Apple plans to share facial mapping data captured by the iPhone X’s series of front-facing cameras and sensors, according to a report by Reuters. The revelation, contained in a developer agreement detailing the use of Apple’s new facial recognition software, would appear to undermine statements Apple made during the iPhone X reveal back in September. The company’s executives at the time made an effort to placate privacy concerns with talk of strict on-device storage and end-to-end encryption.
However, there’s quite a bit of unpacking to do here regarding what developers actually have access to and under what terms. According to the developer agreement, third-party app makers only have access to the visual facial mapping data, and not the same mathematical representation of it that is used to unlock the iPhone X using Face ID. Apple claims the latter is encrypted on the device itself, so not even its own employees have access to it. Yet developers do still have access to a map of a user’s face as part of the True Depth camera, along with data on as many as 50 facial expressions that could tell a developer how exactly you raise your eyebrows or move your mouth, to name a few telling instances. This is how Snapchat’s iPhone X-specific filters, demoed onstage during the phone’s reveal, appear more sophisticated than standard ones.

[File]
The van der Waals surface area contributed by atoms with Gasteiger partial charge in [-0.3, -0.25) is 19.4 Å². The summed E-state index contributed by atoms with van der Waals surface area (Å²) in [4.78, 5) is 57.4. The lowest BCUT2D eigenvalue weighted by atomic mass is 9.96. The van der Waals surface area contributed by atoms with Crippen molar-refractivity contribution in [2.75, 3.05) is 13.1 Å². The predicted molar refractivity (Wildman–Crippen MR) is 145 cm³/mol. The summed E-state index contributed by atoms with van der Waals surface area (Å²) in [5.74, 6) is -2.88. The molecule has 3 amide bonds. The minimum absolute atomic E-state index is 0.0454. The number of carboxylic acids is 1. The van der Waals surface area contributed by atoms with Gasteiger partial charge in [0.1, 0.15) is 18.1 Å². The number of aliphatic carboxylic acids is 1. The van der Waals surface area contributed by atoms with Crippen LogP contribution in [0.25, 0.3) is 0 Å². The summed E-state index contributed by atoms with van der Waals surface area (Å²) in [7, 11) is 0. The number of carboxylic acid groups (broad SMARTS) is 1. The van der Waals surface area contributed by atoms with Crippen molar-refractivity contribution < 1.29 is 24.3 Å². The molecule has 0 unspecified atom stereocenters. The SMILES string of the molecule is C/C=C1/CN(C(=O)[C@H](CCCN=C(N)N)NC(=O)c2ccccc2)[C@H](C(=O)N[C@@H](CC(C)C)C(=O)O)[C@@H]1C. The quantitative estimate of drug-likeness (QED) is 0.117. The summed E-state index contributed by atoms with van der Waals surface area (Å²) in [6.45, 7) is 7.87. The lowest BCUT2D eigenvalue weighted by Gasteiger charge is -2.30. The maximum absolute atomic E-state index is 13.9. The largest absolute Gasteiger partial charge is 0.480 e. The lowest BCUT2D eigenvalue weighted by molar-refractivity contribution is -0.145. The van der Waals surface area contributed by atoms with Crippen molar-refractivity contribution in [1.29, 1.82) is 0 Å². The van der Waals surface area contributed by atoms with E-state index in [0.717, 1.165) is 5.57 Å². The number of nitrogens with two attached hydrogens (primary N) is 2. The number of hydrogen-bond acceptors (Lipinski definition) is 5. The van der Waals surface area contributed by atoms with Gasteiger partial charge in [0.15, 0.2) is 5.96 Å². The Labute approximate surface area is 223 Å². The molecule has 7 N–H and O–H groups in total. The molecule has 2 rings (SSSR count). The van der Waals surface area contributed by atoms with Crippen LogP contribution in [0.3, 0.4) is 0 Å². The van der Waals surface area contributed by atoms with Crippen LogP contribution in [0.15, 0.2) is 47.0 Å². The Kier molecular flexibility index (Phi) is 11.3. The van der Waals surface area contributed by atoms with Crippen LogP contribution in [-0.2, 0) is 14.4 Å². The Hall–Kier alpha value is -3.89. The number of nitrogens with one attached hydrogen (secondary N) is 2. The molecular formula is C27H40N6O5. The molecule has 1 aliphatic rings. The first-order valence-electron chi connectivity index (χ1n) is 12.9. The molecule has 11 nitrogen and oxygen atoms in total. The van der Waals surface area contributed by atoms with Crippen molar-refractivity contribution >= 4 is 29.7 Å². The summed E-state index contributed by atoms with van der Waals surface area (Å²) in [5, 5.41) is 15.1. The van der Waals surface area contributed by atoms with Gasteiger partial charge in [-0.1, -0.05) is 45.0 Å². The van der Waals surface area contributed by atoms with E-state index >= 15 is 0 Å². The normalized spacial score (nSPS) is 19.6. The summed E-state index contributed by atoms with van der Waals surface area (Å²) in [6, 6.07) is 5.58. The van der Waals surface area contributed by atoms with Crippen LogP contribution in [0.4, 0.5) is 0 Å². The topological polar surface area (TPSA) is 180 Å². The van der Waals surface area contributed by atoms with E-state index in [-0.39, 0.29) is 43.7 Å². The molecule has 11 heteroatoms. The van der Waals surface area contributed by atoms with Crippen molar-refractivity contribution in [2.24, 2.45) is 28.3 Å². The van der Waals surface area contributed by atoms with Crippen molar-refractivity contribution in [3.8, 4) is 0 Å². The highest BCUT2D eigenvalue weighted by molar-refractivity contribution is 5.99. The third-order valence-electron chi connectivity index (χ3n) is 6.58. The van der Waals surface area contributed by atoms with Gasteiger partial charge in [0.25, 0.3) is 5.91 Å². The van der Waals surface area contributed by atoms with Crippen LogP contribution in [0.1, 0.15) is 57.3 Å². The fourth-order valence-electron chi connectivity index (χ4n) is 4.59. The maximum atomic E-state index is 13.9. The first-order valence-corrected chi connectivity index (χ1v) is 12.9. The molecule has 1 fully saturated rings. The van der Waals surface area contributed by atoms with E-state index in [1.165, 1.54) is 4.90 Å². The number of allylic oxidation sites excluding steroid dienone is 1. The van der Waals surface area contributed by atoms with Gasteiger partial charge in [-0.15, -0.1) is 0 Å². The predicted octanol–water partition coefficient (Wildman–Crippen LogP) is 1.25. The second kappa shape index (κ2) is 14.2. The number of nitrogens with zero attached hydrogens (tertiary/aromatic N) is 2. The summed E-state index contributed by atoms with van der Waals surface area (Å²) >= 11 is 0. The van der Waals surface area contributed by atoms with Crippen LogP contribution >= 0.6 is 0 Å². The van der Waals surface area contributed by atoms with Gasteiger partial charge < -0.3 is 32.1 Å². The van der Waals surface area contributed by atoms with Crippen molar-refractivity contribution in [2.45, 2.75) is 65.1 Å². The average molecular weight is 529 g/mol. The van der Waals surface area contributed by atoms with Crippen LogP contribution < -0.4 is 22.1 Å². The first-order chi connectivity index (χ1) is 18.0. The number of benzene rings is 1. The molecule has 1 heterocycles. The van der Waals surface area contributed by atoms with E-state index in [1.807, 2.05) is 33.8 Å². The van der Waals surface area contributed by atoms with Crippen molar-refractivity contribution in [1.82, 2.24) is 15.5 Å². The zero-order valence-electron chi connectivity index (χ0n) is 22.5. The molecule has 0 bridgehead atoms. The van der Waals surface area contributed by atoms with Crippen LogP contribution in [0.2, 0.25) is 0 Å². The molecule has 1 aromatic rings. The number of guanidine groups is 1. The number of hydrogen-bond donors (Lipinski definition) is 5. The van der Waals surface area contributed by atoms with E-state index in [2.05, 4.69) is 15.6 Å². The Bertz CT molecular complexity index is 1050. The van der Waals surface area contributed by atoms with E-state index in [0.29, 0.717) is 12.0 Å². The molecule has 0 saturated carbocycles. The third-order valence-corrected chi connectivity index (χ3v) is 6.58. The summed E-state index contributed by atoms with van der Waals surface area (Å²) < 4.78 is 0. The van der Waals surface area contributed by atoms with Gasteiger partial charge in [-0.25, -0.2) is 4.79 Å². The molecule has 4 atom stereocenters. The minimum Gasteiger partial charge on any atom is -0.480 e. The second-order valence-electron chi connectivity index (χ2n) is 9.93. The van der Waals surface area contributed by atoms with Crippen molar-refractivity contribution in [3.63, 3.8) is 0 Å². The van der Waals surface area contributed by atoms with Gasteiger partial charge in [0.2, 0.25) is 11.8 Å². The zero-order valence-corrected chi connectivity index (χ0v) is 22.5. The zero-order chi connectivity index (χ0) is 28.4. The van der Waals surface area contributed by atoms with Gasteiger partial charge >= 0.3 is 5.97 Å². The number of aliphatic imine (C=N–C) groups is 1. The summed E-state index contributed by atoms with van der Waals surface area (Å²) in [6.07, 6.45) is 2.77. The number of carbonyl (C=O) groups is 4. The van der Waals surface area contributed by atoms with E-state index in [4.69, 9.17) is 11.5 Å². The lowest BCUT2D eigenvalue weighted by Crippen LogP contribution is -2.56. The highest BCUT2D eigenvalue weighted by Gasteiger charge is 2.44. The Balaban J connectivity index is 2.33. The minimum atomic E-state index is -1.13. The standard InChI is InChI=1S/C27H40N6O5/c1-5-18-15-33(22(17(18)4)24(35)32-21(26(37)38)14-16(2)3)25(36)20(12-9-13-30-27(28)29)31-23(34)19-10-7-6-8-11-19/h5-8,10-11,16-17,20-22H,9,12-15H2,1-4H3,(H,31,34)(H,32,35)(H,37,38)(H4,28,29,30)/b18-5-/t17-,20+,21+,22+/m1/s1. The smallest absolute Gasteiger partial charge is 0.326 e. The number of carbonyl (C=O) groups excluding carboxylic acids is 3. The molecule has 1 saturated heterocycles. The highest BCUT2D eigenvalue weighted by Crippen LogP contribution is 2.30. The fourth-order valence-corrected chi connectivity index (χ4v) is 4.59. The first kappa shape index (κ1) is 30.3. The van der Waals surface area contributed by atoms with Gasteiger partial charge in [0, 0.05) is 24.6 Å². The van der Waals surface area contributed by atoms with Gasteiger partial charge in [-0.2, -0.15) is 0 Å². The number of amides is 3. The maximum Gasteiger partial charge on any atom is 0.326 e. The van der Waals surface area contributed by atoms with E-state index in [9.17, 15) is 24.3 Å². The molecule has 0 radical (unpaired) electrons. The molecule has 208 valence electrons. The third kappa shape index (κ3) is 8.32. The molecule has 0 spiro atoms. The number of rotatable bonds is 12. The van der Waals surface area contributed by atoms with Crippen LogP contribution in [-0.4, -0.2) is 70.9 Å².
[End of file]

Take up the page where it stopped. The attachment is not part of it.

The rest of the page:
There are of course restrictions here. Apple says the data can never be used for advertising or marketing, and it cannot be bundled and sold to analytics companies or data brokers. Apple also bans developers from creating profiles of otherwise anonymous users by using identifying facial capture information. Apple cites its rigorous app review process, and its hardline stance on privacy issues that would result in App Store bans if violated, as safeguards against the misuse of Face ID data. Apple did not respond to a request for comment to confirm these aspects of Face ID or what the user permission process looks like. It’s unclear if permission can be granted on an app-by-app basis, similar to location services.
Despite the apparent protections, organizations like the American Civil Liberties Union are concerned that an era of widespread facial recognition technology, no matter the intentions or safeguards of its creator, could yield unexpected results. “Apple does have a pretty good historical track record of holding developers accountable who violate their agreements, but they have to catch them first – and sometimes that’s the hard part,” Jay Stanley, an ACLU senior policy analyst, told Reuters. “It means household names probably won’t exploit this, but there’s still a lot of room for bottom feeders.”
Correction: An earlier version of this article conflated depth mapping and other facial mapping data from the iPhone X with Face ID, which is strictly Apple’s biometric authentication feature. The headline has been updated to reflect this fact.